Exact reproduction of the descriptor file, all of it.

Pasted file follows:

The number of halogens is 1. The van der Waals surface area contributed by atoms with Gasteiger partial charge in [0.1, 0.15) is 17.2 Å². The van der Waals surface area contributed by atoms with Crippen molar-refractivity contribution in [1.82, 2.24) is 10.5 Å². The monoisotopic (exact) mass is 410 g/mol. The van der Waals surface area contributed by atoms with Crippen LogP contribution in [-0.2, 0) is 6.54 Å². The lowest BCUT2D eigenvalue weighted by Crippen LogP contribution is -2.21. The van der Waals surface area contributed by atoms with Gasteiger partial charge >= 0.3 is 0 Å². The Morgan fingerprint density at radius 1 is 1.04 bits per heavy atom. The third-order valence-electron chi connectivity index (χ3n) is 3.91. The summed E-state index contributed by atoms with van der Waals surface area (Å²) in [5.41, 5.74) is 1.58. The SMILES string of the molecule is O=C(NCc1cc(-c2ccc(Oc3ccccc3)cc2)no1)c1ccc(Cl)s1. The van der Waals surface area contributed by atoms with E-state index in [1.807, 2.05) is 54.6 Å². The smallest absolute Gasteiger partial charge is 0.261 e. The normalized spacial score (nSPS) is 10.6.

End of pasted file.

The number of halogens is 1. The van der Waals surface area contributed by atoms with Gasteiger partial charge in [0.1, 0.15) is 17.2 Å². The van der Waals surface area contributed by atoms with Crippen molar-refractivity contribution in [1.82, 2.24) is 10.5 Å². The monoisotopic (exact) mass is 410 g/mol. The van der Waals surface area contributed by atoms with Crippen LogP contribution in [-0.2, 0) is 6.54 Å². The lowest BCUT2D eigenvalue weighted by Crippen LogP contribution is -2.21. The van der Waals surface area contributed by atoms with Gasteiger partial charge >= 0.3 is 0 Å². The Morgan fingerprint density at radius 1 is 1.04 bits per heavy atom. The third-order valence-electron chi connectivity index (χ3n) is 3.91. The summed E-state index contributed by atoms with van der Waals surface area (Å²) in [5.41, 5.74) is 1.58. The SMILES string of the molecule is O=C(NCc1cc(-c2ccc(Oc3ccccc3)cc2)no1)c1ccc(Cl)s1. The van der Waals surface area contributed by atoms with E-state index in [1.807, 2.05) is 54.6 Å². The smallest absolute Gasteiger partial charge is 0.261 e. The normalized spacial score (nSPS) is 10.6.